The stability of Peru’s economy in recent years has provided amply opportunity for multinational pharmaceutical companies to invest in the country. Augusto Rey de la Cuba, executive director of ALAFARPE (Asociación Nacional de Laboratorios Faramcéuticos de Perú), discusses intellectual property issues and investing in research in the country.
Can you introduce yourself and ALAFARPE to our readers?
ALAFARPE is an association for research-based companies in Peru founded in 1953, of which we currently have 21 members. The organization is one of four associations in Peru, three of which are specialized in pharmaceuticals. ALAFARPE exists primarily to protect intellectual property and promote research in the industry. We take care of all situations related to the international pharmaceutical industry as they relate to our member companies. Occasionally we work with other associations to help promote health products in Peru.
What have been the most significant milestones in recent times?
There is a lot to do in Peru in the pharmaceutical area. The government has been in the process of creating a law for pharmaceutical products that deals directly with quality and safety since 2009. There has been some progress made, but nothing has been set in stone. Six years later, we are still trying to implement this law. ALAFARPE is working with DIGEMID to alleviate this situation. The health sector in Peru still needs to grow significantly to gain more access to medicines. Fortunately the growth of Peru’s economy has been stable in recent years, and healthcare has been growing even faster. Importers and local manufacturers alike have access to both the private and public markets.
What are the biggest challenges your member companies face today?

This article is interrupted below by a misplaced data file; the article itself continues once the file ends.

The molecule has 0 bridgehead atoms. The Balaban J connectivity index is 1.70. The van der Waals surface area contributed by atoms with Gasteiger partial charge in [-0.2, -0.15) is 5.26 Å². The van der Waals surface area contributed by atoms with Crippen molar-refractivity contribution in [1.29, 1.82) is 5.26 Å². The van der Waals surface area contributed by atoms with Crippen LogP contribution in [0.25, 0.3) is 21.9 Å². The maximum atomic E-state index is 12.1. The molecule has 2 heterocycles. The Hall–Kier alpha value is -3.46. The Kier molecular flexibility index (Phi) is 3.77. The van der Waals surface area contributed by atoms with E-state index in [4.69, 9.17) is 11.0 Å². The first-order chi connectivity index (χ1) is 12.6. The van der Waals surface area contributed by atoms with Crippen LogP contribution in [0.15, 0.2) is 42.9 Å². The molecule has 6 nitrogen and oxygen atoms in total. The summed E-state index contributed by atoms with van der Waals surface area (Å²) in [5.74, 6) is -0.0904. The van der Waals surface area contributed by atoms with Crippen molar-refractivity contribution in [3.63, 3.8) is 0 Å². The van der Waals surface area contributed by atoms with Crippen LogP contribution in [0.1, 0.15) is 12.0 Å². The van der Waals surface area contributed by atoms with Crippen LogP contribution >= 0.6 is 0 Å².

Implementing this new law is of course one of our biggest challenges. Because of the growth of the market, there are also some problems with counterfeit medicines, although nobody has been prosecuted for selling unapproved medicines in Peru as of yet. The demand for new registers has grown rapidly and the authorities do not have the capacity to keep up with that demand. ALAFARPE has been helping the government in this regard by updating registers, which sometimes takes up to four years to complete. Renewal of registers is also a priority.
The implementation of a rule for biologics and biosimilars is also key for our members. ALAFARPE is currently working on such a law to be implemented in 2015, whereas countries like Chile, Mexico and Colombia have already passed such a law in their respective countries. Peru also does not have any rule that requires generics to demonstrate their bioequivalence to originators.
Medicines for the treatment of cancer, diabetes and HIV/AIDS are also grossly exaggerated for custom duties and taxes. Since 2011, there have been no new products approved for appropriate prices according to the health authorities’ lists, so patients not receiving true benefits due to overpriced medicines.
Some of these problems are symptomatic of all pharmaceutical associations in Peru. False products or products with adulterated dates of expiration are only found in public hospitals, and the quality of these products is widely unknown. We still need to put some directives in place for this to change.
What is the perception of the added value that innovation brings in Peru?
The government only looks at price rather than quality. This is a big problem. Patients want quality, and they need to be treated with good products. Patients at public hospital usually do not know what treatments they are being given. Associations look for good quality products. But with Peru’s lack of price control, which our constitution does not permit, the free market means that prices are slightly higher than the average Peruvian can afford. If the health budget is to grow, the environment for market access needs to be more reasonable.
What is your assessment of the R&D environment in Peru?
In the last few years, Peru has become a good place for investigation. The Instituto Nacional de Salud (INS) is actually in the process of implementing a new law the approval of clinical trials in Peru. These are undoubtedly good for the patients, doctors, and the government because of taxes. If these opportunities are not present in Peru, our member companies will go to other Latin American markets with better rules, such as Colombia or Brazil. ALAFARPE is committed to ensuring this situation improves. At the moment, only about seven or eight of ALAFARPE’s member companies are engaging in clinical research in Peru, and some CROs are also present here with their own research.